• What?! I hadn’t heard about this. He’s just jumping out and groping them? Unbelievable.

      I have a friend who said his daughters were sent home with notes from school last week that said they can’t wear anything that shows their shoulders. Because, you guessed it, it doesn’t leave enough to a teenaged boy’s imagination.

      • Nancy Davis

        Yeah. I shared a post about it on my wall this morning. It infuriates me. To your other point, we all wore off the shoulder shirts in high school and never had this problem. Sigh. This is why we can’t have nice things.

        • We ALL wear tank tops. They’re certainly not appropriate for work, but for a high school in the middle of Florida? I would think that’s your only attire.

          • paulakiger

            Oh no – dress codes for girls in Florida are a thing. More later.

          • This makes my head hurt. I suppose we had dress codes in high school, but I don’t remember them being such a big deal.

  • Amy Bailey

    ok, I have to ask about tieks… I usually like an arch in my shoes. None of the photos show the inside of the show. What gives?

    Oh, yea, good column. Now back to the shoes…

  • Amy Bailey

    ok, I have to ask about tieks… I usually like an arch in my shoes. None of the photos show the inside of the shoe. What gives?

    Oh, yea, good column. Now back to the shoes…

    • BAHAHAHAHA! #priorities

    • I have really high arches from years of ballet so flats don’t typically work for me. But these are pretty nice shoes (I mean, at the price, they should be). What I like about them is the blue sole is about an inch of support. So, while there isn’t a traditional arch in the shoe, the sole makes up for it. They take about a week to get used to them and then you won’t want to wear anything else.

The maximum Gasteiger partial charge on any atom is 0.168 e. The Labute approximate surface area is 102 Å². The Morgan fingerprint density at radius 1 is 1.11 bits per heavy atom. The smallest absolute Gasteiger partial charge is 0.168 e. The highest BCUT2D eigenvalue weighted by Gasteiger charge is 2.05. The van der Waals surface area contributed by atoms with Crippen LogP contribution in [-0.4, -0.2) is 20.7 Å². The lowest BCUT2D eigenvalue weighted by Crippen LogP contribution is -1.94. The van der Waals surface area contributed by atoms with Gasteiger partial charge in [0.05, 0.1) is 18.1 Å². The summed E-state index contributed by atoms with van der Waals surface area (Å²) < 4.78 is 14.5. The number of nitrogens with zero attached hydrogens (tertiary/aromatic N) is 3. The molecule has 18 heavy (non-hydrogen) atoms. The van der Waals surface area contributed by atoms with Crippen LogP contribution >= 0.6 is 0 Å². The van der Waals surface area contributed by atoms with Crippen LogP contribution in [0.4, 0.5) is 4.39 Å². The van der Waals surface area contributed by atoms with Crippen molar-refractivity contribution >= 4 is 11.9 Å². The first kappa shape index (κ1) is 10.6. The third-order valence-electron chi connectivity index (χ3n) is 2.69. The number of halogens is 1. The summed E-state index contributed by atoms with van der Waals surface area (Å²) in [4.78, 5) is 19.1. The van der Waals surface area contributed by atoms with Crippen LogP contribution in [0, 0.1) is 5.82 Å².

• I was asked to change my leggings despite my top covering all the essential spots (I’m giving a show) – by a woman. I wore business clothes, semi-suits after that. Ironically, one of the executive directors (we managed associations) wore a super racy outfit the next day. Not sure if she was told to change or not since she was an ED. Note that I had spent half the night awake dealing with an out-of-date, beeping smoke alarm so needed something comfy that day.

    • The leggings conversation is a fascinating one to me. There are so many women who judge one another because of leggings. But I stand with you. As long as you have a shirt or sweater covering your butt, they’re fine.

      • It was more of a power move for her I think. They were lucky I don’t wear my riding breeches around 🙂

  • Uhhh, hold up! 400 miles in 4 days?!? You go girl! So many questions! Training. Fuel. Sleep.

    Can’t wait to hear about it! I’m sure you’ll be solving all sorts of world problems out there.

    • Well, we’ll see. I’m SUPER nervous about it. It has rained here every day since the end of March and it’s only in the 40s. So I’ve only had five outdoor rides this season so far. Of course, I’m riding on the trainer, but it’s not the same. So we’ll see.

  • Right behind this, the psychology of the work dress code is a mysterious thing. Firstly as you say women can’t win, any combination of attire puts them into a ‘catch 22’. And secondly, totally agree, why should everyone be subjected to the same dress code, when there are different working conditions? I really believe strict dress codes are an archaic thing, the most refreshing thing an office can do is give their people some autonomy, I bet there’s a study showing the benefits of this to work output as well!

    • I can certainly understand some guidelines because, well, people. But to say women have to wear dress suits, pantyhose, and closed toe shoes (which was the case when I worked for a large agency) is just dumb.